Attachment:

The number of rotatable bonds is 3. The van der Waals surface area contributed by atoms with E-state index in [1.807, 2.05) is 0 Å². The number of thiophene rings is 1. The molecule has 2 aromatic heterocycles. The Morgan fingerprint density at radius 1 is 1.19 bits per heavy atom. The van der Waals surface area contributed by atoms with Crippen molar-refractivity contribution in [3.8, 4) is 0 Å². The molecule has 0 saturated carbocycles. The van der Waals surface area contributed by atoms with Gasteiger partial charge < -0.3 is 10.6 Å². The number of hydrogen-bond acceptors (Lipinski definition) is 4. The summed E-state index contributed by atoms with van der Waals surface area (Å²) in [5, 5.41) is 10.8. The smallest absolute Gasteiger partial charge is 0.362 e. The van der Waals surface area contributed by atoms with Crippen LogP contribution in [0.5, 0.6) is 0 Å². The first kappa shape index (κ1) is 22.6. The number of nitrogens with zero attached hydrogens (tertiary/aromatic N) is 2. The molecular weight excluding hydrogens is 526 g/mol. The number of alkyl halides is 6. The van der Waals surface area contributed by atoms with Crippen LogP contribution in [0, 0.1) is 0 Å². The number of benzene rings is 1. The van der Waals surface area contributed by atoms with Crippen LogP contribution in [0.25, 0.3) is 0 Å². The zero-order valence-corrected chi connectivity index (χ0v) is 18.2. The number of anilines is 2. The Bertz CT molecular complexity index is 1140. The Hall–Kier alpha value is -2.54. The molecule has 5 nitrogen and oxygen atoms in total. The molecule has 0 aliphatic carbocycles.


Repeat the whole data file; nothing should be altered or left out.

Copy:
The number of rotatable bonds is 3. The van der Waals surface area contributed by atoms with E-state index in [1.807, 2.05) is 0 Å². The number of thiophene rings is 1. The molecule has 2 aromatic heterocycles. The Morgan fingerprint density at radius 1 is 1.19 bits per heavy atom. The van der Waals surface area contributed by atoms with Crippen molar-refractivity contribution in [3.8, 4) is 0 Å². The molecule has 0 saturated carbocycles. The van der Waals surface area contributed by atoms with Gasteiger partial charge < -0.3 is 10.6 Å². The number of hydrogen-bond acceptors (Lipinski definition) is 4. The summed E-state index contributed by atoms with van der Waals surface area (Å²) in [5, 5.41) is 10.8. The smallest absolute Gasteiger partial charge is 0.362 e. The van der Waals surface area contributed by atoms with Crippen LogP contribution in [0.5, 0.6) is 0 Å². The first kappa shape index (κ1) is 22.6. The number of nitrogens with zero attached hydrogens (tertiary/aromatic N) is 2. The molecular weight excluding hydrogens is 526 g/mol. The number of alkyl halides is 6. The van der Waals surface area contributed by atoms with Crippen LogP contribution in [0, 0.1) is 0 Å². The number of benzene rings is 1. The van der Waals surface area contributed by atoms with Crippen LogP contribution in [0.25, 0.3) is 0 Å². The zero-order valence-corrected chi connectivity index (χ0v) is 18.2. The number of anilines is 2. The Bertz CT molecular complexity index is 1140. The Hall–Kier alpha value is -2.54. The molecule has 5 nitrogen and oxygen atoms in total. The molecule has 0 aliphatic carbocycles.